I have taught for ten years, and what I see are classrooms filled with multi-skill leveled students. Heterogeneous grouping is generally considered optimal to use in all settings such as these. The meta-analysis report by Tomlinson et al. (2003) indicates that low-performing students are most successful in heterogeneous grouping, whereas medium-performing students performed better in homogenous grouping, while high-performing students were successful in either setting. While heterogeneous instruction seems to be ideal in theory, providing the most equitable learning environment for the majority of students does not simply occur without further initiatives. Even when teachers make great strides in meeting students on their needs, research shows that performance does not improve (Reis, S., & Renzulli, 2018). Over a decade of teaching, I have watched how teachers handled the multi-skilled classroom as they lowered the standard to ensure everyone passes or create group work that becomes less an exercise in bringing all skill levels together, and more of a race to group with the highest ability student to avoid doing work at all.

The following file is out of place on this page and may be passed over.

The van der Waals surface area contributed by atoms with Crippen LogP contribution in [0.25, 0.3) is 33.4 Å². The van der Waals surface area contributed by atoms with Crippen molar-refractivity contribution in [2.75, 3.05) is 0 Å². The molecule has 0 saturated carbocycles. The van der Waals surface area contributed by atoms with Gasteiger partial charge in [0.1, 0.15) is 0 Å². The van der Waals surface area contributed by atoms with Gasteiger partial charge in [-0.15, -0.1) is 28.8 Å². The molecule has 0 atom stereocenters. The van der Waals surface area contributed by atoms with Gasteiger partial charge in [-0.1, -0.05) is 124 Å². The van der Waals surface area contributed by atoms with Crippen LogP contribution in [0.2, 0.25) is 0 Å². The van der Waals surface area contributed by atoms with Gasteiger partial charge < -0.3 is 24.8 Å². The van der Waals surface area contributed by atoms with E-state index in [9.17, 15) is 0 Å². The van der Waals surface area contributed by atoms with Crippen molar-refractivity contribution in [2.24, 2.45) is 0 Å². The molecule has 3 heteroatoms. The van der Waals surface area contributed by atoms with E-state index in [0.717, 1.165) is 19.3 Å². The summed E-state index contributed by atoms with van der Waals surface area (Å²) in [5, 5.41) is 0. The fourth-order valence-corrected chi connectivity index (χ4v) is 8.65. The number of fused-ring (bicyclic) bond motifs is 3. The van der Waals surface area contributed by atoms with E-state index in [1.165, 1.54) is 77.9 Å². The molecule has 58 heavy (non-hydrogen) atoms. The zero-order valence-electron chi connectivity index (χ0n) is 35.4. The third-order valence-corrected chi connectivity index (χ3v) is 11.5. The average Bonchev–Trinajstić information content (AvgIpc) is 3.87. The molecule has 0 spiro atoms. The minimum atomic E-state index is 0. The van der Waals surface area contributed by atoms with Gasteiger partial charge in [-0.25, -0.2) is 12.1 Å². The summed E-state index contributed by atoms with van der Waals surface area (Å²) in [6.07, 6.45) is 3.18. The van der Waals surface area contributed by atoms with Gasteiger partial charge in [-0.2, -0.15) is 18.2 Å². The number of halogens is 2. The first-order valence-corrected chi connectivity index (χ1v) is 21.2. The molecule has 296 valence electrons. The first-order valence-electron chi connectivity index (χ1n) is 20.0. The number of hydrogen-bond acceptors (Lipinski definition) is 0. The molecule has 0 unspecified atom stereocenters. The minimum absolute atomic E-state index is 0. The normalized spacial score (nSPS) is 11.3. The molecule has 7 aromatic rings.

Instead, I use blended learning to create my learning environment in which my students learn at least in part through online learning, with some element of student control over time, place, path, and/or pace (Horn et al., 2017). My goal is to not teach to the imaginary so-called average learner, but to allow for each student to receive the information they need to learn at their own pace. I have outlined my whole program in the following post over my innovation plan.
Animaker. Animaker. (n.d.). Retrieved April 9, 2023, from https://app.animaker.com/
Horn, M. B., Staker, H., & Christensen, C. M. (2017). In Blended: Using disruptive innovation to improve schools. essay, Jossey-Bass.
Reis, S., & Renzulli, J. (2018). The Five Dimensions of Differentiation. International Journal for Talent Development and Creativity, 87–94. Tomlinson, C. A. (2001). How to differentiate instruction in mixed-ability classrooms. Association for Supervision and Curriculum Development.